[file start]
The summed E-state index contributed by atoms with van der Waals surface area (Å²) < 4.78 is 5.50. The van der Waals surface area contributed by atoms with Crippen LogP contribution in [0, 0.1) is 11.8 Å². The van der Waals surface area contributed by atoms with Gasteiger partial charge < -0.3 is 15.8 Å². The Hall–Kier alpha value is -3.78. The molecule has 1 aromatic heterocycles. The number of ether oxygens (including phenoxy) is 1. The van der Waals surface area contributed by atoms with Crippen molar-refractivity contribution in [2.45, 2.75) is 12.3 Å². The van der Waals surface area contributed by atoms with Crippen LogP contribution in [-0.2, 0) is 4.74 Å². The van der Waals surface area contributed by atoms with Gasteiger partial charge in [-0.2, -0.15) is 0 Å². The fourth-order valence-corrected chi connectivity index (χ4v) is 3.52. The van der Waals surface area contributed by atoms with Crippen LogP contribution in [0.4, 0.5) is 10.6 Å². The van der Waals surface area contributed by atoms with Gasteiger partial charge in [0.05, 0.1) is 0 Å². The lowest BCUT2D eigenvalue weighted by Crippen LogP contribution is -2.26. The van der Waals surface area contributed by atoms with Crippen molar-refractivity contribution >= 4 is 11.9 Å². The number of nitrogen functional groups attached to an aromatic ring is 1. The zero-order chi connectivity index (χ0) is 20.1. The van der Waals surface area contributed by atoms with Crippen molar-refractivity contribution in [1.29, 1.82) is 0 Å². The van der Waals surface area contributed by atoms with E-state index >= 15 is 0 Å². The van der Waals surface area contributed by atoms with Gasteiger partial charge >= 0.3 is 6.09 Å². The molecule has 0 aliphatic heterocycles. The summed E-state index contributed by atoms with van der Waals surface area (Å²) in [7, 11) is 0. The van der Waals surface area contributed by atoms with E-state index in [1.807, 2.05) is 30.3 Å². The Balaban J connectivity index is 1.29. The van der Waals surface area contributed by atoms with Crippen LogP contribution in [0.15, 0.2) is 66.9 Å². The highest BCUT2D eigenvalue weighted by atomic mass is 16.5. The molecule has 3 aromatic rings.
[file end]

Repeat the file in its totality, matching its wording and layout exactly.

The summed E-state index contributed by atoms with van der Waals surface area (Å²) < 4.78 is 5.50. The van der Waals surface area contributed by atoms with Crippen LogP contribution in [0, 0.1) is 11.8 Å². The van der Waals surface area contributed by atoms with Gasteiger partial charge < -0.3 is 15.8 Å². The Hall–Kier alpha value is -3.78. The molecule has 1 aromatic heterocycles. The number of ether oxygens (including phenoxy) is 1. The van der Waals surface area contributed by atoms with Crippen molar-refractivity contribution in [2.45, 2.75) is 12.3 Å². The van der Waals surface area contributed by atoms with Crippen LogP contribution in [-0.2, 0) is 4.74 Å². The van der Waals surface area contributed by atoms with Gasteiger partial charge in [-0.2, -0.15) is 0 Å². The fourth-order valence-corrected chi connectivity index (χ4v) is 3.52. The van der Waals surface area contributed by atoms with Crippen LogP contribution in [0.4, 0.5) is 10.6 Å². The van der Waals surface area contributed by atoms with Gasteiger partial charge in [0.05, 0.1) is 0 Å². The lowest BCUT2D eigenvalue weighted by Crippen LogP contribution is -2.26. The van der Waals surface area contributed by atoms with Crippen molar-refractivity contribution >= 4 is 11.9 Å². The number of nitrogen functional groups attached to an aromatic ring is 1. The zero-order chi connectivity index (χ0) is 20.1. The van der Waals surface area contributed by atoms with Crippen molar-refractivity contribution in [1.29, 1.82) is 0 Å². The van der Waals surface area contributed by atoms with E-state index >= 15 is 0 Å². The van der Waals surface area contributed by atoms with Gasteiger partial charge >= 0.3 is 6.09 Å². The molecule has 0 aliphatic heterocycles. The summed E-state index contributed by atoms with van der Waals surface area (Å²) in [7, 11) is 0. The van der Waals surface area contributed by atoms with E-state index in [1.807, 2.05) is 30.3 Å². The Balaban J connectivity index is 1.29. The van der Waals surface area contributed by atoms with Crippen LogP contribution in [0.15, 0.2) is 66.9 Å². The highest BCUT2D eigenvalue weighted by atomic mass is 16.5. The molecule has 3 aromatic rings.